VIRGINIA BEACH, Va. (WAVY) — After weeks of speculation, Virginia Beach’s Patriotic Festival is set to move to Norfolk from its longtime home on the Oceanfront, but organizers say it’s not related to the recent news about Something in the Water.

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The event is expected to take place at Town Point Park and Norfolk Scope Arena and feature concerts from national touring artists, as well as military and corporate displays. It will continue to be named the Patriotic Festival. Organizers say a placeholder “Military Festival” was used as the project was under wraps.

10 On Your Side’s Andy Fox received advanced word on the move Saturday night.

Organizers say the main reason for moving the Patriotic Festival from Virginia Beach to Norfolk was the need for an indoor venue in case of weather cancellations. The Norfolk Scope has much more capacity (about 11,000 for concerts) than any indoor space in Virginia Beach.

“We came from Virginia Beach because we desperately need an indoor venue,” said Ira Agricola, who is president of the Patriotic Festival.

The Patriotic Festival was last held in 2019. Its events in 2020 and 2021 were both canceled due to the coronavirus pandemic.

Agricola admits COVID-19 and the past two years of canceling or postponing the festival gave him time to step back and plan the future.

“The factors to move the festival were in place last September, and this was the ability to ensure against cancellation of concerts due to weather and to find a venue to protect our largest investment in this festival, which are the concerts,” Agricola said.

The festival is looking to pay up to $2 million for artists, and organizers say insurance for cancellations has gone up due to the pandemic. No performers have been announced at this time as negotiations continue.

10 On Your Side also learned that something else was at work for moving the festival from Virginia Beach: The Virginia Beach bureaucracy became too daunting to Patriotic Festival organizers.

“The special event permit in Virginia Beach involves all the departments: Public Safety, Public Works, EMS, Fire,” Agricola voice trailed off as he listed all the departments. “We had these meetings, and we wanted it to be more of a give and take.”

That said, Agricola insisted that securing the Scope as an indoor venue for concerts and to seat 11,000 people was the main reason for moving to Norfolk. He said the only place that could handle the same crowd in Virginia Beach is the Veterans United Home Loans Amphitheater.

“I promise you, the key issue was putting concerts on and protecting that investment,” he said.

This is the third major event to pull out of Virginia Beach in the past few months — following the Rock ‘n’ Roll Marathon and Something in the Water.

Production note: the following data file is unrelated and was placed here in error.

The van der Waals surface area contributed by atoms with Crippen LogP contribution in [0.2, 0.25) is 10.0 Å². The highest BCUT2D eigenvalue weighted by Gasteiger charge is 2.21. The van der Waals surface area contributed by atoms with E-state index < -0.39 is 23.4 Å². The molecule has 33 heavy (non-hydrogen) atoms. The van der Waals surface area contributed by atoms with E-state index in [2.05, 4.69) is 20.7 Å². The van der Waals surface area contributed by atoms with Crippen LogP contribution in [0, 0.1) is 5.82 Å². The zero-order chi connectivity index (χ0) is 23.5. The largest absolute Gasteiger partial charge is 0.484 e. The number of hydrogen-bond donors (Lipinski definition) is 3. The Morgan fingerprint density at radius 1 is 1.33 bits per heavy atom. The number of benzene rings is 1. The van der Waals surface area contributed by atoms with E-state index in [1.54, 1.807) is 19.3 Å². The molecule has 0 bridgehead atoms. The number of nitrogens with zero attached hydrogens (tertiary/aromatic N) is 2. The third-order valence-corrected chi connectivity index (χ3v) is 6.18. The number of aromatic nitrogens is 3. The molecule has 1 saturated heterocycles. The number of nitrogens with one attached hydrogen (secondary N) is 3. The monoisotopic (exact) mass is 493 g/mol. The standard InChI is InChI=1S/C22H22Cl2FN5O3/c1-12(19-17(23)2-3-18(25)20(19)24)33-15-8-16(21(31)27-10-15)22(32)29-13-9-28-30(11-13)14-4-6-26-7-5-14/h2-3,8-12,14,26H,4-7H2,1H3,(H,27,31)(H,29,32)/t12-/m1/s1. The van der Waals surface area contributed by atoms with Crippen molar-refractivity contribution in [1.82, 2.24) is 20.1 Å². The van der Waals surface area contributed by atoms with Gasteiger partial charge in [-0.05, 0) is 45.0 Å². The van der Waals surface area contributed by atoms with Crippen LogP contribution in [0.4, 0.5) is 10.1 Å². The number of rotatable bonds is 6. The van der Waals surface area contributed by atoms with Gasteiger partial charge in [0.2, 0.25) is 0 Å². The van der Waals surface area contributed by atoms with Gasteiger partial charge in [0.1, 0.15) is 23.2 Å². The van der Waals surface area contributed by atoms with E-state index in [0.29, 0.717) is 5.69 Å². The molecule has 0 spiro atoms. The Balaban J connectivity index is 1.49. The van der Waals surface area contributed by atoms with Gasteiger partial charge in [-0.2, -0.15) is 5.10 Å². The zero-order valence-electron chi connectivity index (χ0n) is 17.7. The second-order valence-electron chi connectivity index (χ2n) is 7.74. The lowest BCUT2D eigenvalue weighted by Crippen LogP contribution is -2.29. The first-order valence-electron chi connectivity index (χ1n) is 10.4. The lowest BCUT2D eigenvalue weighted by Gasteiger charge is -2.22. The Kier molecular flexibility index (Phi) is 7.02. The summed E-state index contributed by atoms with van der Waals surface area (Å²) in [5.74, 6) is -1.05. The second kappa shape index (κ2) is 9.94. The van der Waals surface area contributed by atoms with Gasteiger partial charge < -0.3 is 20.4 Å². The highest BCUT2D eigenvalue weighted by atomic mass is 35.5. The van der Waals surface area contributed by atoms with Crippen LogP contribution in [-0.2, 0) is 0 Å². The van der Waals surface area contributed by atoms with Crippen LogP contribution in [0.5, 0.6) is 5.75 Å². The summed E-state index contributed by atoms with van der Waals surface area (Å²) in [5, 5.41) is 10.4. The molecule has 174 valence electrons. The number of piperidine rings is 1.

Something in the Water founder, Virginia Beach’s Pharrell Williams, said the concert at least wouldn’t return in 2022 due to “toxic energy” in the city and lack of cooperation with Williams’ proposals.

Data from the city shows that Patriotic Fest brought in an estimated tax revenue profit of $77,706 in 2018, followed by $366,167 from the Rock ‘n’ Roll Marathon. Something in the Water brought in $1.1 million in taxes in Virginia Beach in 2019, and about $24 million in revenue for the region.

10 On Your Side asked Virginia Beach City Councilman Linwood Branch if it has been a tough time for the Resort City.

“Well, things happen in threes,” Branch said, referring to the recent exodus of two other large events. “I hope this is it, but this will give us a chance to reassess our whole program also.”

Branch showed up at the Norfolk news conference announcing the move on Monday to say congratulations to Norfolk. He believes that every time a door closes, a window opens.

“We have some holes to fill with events, and our event contractors are here today to see what we can do to fill that in,” Branch said.

At the news conference, Agricola outlined the Patriotic Festival’s economic impact.

“The $3 million Patriotic Festival is the largest military-themed event in the Commonwealth,” he said.

According to the Patriotic Festival, in 2019, the festival was Virginia Beach’s largest music festival. Norfolk Mayor Kenny Alexander hopes the same good fortune for the Mermaid City.

“Tourism remains a critical sector of our local economy, and our regional economy, and continues as a force in Norfolk,” Alexander said during Monday’s press conference.

In 2019, the festival generated about $14 million in direct spending for Virginia Beach. It also generated $23 million in economic activity for the Resort City,

Alexander also added that all festivals will be successful in generating hotel space, and restaurant visits and tickets.

“This rich history is here in Norfolk in 2022, and we look forward to the NATO festival in full format and look forward to the Patriotic Festival as well in the City of Norfolk,” Alexander added.